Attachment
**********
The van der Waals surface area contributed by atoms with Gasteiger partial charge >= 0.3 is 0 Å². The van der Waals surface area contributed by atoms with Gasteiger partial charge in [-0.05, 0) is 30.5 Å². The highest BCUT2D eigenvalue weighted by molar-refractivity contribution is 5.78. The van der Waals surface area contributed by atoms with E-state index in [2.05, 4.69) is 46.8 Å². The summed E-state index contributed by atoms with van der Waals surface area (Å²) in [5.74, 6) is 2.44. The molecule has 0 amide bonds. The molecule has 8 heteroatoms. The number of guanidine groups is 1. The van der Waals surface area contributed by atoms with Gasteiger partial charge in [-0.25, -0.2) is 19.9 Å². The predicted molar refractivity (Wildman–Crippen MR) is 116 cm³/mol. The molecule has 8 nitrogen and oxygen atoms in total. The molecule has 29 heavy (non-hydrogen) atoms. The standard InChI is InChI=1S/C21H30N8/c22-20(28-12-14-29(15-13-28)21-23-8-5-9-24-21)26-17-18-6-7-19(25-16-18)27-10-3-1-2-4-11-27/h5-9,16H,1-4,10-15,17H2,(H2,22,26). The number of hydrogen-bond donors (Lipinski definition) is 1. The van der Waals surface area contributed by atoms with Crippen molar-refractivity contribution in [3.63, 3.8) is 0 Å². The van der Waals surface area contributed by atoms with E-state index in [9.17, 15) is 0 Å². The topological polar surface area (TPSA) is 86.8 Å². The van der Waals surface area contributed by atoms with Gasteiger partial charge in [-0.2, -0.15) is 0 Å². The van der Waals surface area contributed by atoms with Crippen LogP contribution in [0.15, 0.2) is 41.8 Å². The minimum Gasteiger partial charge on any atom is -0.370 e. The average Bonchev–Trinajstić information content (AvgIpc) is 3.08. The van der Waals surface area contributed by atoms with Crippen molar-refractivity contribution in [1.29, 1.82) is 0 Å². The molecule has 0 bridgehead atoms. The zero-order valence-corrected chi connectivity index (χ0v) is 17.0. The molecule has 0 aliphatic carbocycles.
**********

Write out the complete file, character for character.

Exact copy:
The van der Waals surface area contributed by atoms with Gasteiger partial charge >= 0.3 is 0 Å². The van der Waals surface area contributed by atoms with Gasteiger partial charge in [-0.05, 0) is 30.5 Å². The highest BCUT2D eigenvalue weighted by molar-refractivity contribution is 5.78. The van der Waals surface area contributed by atoms with E-state index in [2.05, 4.69) is 46.8 Å². The summed E-state index contributed by atoms with van der Waals surface area (Å²) in [5.74, 6) is 2.44. The molecule has 0 amide bonds. The molecule has 8 heteroatoms. The number of guanidine groups is 1. The van der Waals surface area contributed by atoms with Gasteiger partial charge in [-0.25, -0.2) is 19.9 Å². The predicted molar refractivity (Wildman–Crippen MR) is 116 cm³/mol. The molecule has 8 nitrogen and oxygen atoms in total. The molecule has 29 heavy (non-hydrogen) atoms. The standard InChI is InChI=1S/C21H30N8/c22-20(28-12-14-29(15-13-28)21-23-8-5-9-24-21)26-17-18-6-7-19(25-16-18)27-10-3-1-2-4-11-27/h5-9,16H,1-4,10-15,17H2,(H2,22,26). The number of hydrogen-bond donors (Lipinski definition) is 1. The van der Waals surface area contributed by atoms with Crippen molar-refractivity contribution in [3.63, 3.8) is 0 Å². The van der Waals surface area contributed by atoms with E-state index in [9.17, 15) is 0 Å². The topological polar surface area (TPSA) is 86.8 Å². The van der Waals surface area contributed by atoms with Gasteiger partial charge in [-0.2, -0.15) is 0 Å². The van der Waals surface area contributed by atoms with Crippen LogP contribution in [0.15, 0.2) is 41.8 Å². The minimum Gasteiger partial charge on any atom is -0.370 e. The average Bonchev–Trinajstić information content (AvgIpc) is 3.08. The van der Waals surface area contributed by atoms with Crippen molar-refractivity contribution in [1.29, 1.82) is 0 Å². The molecule has 0 bridgehead atoms. The zero-order valence-corrected chi connectivity index (χ0v) is 17.0. The molecule has 0 aliphatic carbocycles.